Two men then held me up as the procession made its way into the cool, waist-high water that flowed through the cave. Each person in the string of light held their candles aloft and if I hadn’t been so drugged, it might have been beautiful to see the candles reflecting off the surface of the water. Deeper we went through the tunnel until the group came to a set of four carved steps, leading out of the water into a dry branch of the cave. Only six of the group went forward now, coaxing my brother and I along as we disappeared into a damp tunnel with sloping steps every five feet or so.
After the light from the villagers was completely gone and we had walked for perhaps five minutes – it was hard to tell in my state – we stopped suddenly. We stood now at the entry to a pit surrounded by what looked like stone faces, twisted and screaming but were really merely curtains of stalactites and stalagmites formed by constant dripping of mineral water from the cave ceiling.
There were two torches carried by the men and the top of the pit and the curtain of faces could be clearly seen but not the bottom, which is so deep it was a pool of blackness twenty feet across. I was certain this ritual would soon be ending, with some explanation about a kind of hazing to welcome a brother back home.
Instead, my brother began to argue with the Shaman to a point where he seemed to be out of his mind, his shouting echoing off the stone walls that trapped us. I had studied the Mayan language enough to know that a deal had somehow been broken. “Only him, not me!” he kept shouting until two of the men in the group grabbed him and forced him over the low wall. In shock I saw him slide down a muddy slope into the heart of the darkness below us. A man then took a torch and threw it into the pit, barely missing my Xhal. I could see my brother twenty feet below us, writhing in pain, holding his ankle.
“Brother,” he shouted up at us between screams. “Brother Huna! My leg is broken! Help me!”
As if in response, the Shaman and his thugs grabbed me, but seeing the inevitable was about to happen, I broke free and eased myself over the wall, sliding down the slanted wall slowly, until I arrived next to Xbal. They threw down the second torch and I watched their faces, lit only by candles, as I looked over my twin’s injury. It turned out to be only a twisted ankle.
We waited until the faces of the villagers had left before trying to climb up the slick wall – but it wasn’t possible to get out the way we had come in. I took one torch and investigated the pit itself. There were bumps on the floor that were covered in mud, bumps that crunched as I stepped on them. Fifteen feet from where Xbal lay, I found a hole in the wall through which I could see a tunnel.
“Brother, we must go further into the cave. If we stay here we will die like the rest of the souls condemned to this pit.”
“Go on by yourself, Huna. I will only hinder you. Truly, I would have let them sacrifice you alone, given the chance.”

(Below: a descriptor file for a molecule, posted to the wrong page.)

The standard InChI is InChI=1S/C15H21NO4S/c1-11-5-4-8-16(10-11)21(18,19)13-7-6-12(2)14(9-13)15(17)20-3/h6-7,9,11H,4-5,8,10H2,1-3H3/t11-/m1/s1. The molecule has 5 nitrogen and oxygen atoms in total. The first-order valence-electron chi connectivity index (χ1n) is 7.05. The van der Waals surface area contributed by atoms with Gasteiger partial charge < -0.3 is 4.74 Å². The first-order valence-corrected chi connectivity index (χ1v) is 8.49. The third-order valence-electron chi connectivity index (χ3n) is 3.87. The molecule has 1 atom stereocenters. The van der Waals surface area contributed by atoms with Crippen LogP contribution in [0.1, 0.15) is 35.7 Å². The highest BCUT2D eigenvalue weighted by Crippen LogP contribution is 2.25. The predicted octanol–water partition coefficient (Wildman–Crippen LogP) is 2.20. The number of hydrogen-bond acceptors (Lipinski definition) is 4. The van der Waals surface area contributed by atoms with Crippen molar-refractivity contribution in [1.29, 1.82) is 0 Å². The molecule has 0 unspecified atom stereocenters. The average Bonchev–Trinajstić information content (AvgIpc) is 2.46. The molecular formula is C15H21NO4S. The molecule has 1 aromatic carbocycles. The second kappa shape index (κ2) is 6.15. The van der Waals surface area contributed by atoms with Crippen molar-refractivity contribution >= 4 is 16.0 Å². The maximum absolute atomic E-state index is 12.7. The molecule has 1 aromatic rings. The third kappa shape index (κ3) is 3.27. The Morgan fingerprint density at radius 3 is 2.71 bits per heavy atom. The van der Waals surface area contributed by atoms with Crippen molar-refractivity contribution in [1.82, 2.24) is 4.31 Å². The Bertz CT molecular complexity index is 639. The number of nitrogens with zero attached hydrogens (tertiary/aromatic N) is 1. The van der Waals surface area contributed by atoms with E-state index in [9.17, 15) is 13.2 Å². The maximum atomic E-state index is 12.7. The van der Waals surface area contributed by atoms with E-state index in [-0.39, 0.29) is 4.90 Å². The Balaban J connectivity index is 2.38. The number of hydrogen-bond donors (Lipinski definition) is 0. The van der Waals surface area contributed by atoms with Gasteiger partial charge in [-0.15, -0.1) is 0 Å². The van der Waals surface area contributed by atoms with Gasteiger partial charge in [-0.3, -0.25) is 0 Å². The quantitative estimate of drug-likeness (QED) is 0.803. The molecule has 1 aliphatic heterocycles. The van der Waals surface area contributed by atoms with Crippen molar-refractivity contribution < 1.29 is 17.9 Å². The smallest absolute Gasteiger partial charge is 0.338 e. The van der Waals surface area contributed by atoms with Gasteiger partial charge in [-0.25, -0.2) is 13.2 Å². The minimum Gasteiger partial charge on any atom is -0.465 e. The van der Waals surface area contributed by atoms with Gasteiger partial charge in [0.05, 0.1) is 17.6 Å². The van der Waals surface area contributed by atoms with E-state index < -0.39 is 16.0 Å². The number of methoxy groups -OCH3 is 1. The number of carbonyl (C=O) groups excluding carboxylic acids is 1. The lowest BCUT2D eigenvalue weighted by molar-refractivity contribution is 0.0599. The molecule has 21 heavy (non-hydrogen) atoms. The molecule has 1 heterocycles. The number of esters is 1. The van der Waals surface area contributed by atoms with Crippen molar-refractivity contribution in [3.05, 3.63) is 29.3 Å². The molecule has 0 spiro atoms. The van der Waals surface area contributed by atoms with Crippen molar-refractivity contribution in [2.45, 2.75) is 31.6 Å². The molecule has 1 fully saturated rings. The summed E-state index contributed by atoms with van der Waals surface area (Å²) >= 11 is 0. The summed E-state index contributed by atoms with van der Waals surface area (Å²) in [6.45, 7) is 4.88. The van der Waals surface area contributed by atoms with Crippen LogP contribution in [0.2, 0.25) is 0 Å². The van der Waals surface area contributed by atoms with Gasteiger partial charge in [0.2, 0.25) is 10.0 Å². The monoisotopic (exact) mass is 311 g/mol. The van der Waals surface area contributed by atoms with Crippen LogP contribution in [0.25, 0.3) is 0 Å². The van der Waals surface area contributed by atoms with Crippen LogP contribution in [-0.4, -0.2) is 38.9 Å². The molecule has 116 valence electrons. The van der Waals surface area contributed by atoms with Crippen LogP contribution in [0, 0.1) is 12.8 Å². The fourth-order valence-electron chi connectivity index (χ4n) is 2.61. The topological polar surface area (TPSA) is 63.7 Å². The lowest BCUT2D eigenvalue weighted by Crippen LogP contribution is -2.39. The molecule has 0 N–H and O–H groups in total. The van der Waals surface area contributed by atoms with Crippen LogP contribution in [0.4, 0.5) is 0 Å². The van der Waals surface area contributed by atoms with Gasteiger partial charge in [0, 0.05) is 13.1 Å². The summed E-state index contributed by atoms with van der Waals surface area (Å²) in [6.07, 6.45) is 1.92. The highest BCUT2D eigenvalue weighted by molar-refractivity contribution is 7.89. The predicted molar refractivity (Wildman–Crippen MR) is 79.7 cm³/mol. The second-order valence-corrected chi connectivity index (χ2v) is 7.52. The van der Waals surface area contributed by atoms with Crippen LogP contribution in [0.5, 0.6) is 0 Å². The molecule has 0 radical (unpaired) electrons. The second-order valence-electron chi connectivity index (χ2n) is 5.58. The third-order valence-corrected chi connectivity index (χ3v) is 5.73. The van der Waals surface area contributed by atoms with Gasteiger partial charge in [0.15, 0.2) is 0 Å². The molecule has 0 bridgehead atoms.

“You are still my brother, my twin, the missing piece of my soul. I will help you walk – just carry your own torch.”
I put my arm around his waist and we walked into the tunnel together. After ten feet it opened into a room and I threw a torch into the darkness. We peeked inside. The ceiling was at least thirty feet above us and it was impossible to see how wide the room was as a wall of black hung just beyond the light of the torch, as though it sucked up the light itself.
There were muddy pits in the floor, some empty holes, some of them filled with objects that glittered under the flickering of the torches.
“It’s gold, brother!” said Xbal. “Gold for us that has washed into the cave over the centuries.”
“More likely it is gold that has been stored by whoever lives here.”
“Take me over to a pile, Huna! It could mean great wealth for my village.”
So we hobbled over to one pile, avoiding several large empty holes, and began to fill our clothes with jewelry and cups. As my eyes grew accustomed to the dark, I left my brother behind and walked through the great room. I noticed that there was a break in the ceiling a hundred feet ahead of us and I marveled at how bright the stars seemed to be as they shone through the hole.
At the top of the cave, near the ceiling, there were ledges with what appeared to be mirrors positioned along them. There were also piles of cloth on these ledges. As I walked further from my brother I noticed piles of animal bones heaped from floor to ceiling. I hurried back to my brother.
“Xbal,” I whispered urgently. “Someone is living down here! Perhaps they are out for the moment and will be back soon. There is a hole in the ceiling where we can escape…”
“My ankle hurts and I cannot climb way up there. Go and find a rope and bring it back to me, then you can pull me out.”
Before I could agree, however, a metal goblet slipped out of Xbal’s hand, falling to the floor with an enormous clanging sound that echoed off the cave walls.
That was when I heard a sound I had heard many times in my nightmares. It was the sound of great leathery wings unfolding, one at a time. There was a high-pitched yawn as whatever sentry had been left behind awoke and this was followed by the whoosh, whoosh of giant wings churning the musty air inside the cave. An immense shadow was now seen rushing towards us, as though it were a demon escaping from the abyss.
We dropped to the floor, each one slithering through the mud, throwing our bodies into the empty holes we had seen earlier. We landed with a splash in our tiny sanctuaries.
The next hour was filled with deafening squeals as the creature screeched at us over and over, as though daring us to come out. I made my body into the smallest ball possible, down in the bottom of the wet slimy pit, certain that sooner or later the winged demon would reach its claws into the hole searching for us.